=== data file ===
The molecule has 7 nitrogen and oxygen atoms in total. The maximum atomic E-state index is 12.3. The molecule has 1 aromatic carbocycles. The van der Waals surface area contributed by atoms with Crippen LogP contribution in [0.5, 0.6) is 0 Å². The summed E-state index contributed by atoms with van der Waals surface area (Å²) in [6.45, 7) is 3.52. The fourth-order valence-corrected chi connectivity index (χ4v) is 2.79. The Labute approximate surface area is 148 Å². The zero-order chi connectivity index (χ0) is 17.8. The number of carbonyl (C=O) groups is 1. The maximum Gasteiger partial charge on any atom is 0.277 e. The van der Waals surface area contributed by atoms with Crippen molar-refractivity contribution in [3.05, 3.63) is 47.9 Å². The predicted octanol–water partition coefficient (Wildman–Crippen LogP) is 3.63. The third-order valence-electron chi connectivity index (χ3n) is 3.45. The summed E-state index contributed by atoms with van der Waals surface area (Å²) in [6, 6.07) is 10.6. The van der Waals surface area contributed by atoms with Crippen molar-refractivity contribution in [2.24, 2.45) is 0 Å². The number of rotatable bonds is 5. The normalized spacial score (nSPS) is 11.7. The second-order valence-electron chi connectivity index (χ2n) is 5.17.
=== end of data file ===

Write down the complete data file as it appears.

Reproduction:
The molecule has 7 nitrogen and oxygen atoms in total. The maximum atomic E-state index is 12.3. The molecule has 1 aromatic carbocycles. The van der Waals surface area contributed by atoms with Crippen LogP contribution in [0.5, 0.6) is 0 Å². The summed E-state index contributed by atoms with van der Waals surface area (Å²) in [6.45, 7) is 3.52. The fourth-order valence-corrected chi connectivity index (χ4v) is 2.79. The Labute approximate surface area is 148 Å². The zero-order chi connectivity index (χ0) is 17.8. The number of carbonyl (C=O) groups is 1. The maximum Gasteiger partial charge on any atom is 0.277 e. The van der Waals surface area contributed by atoms with Crippen molar-refractivity contribution in [3.05, 3.63) is 47.9 Å². The predicted octanol–water partition coefficient (Wildman–Crippen LogP) is 3.63. The third-order valence-electron chi connectivity index (χ3n) is 3.45. The summed E-state index contributed by atoms with van der Waals surface area (Å²) in [6, 6.07) is 10.6. The van der Waals surface area contributed by atoms with Crippen molar-refractivity contribution in [2.24, 2.45) is 0 Å². The number of rotatable bonds is 5. The normalized spacial score (nSPS) is 11.7. The second-order valence-electron chi connectivity index (χ2n) is 5.17.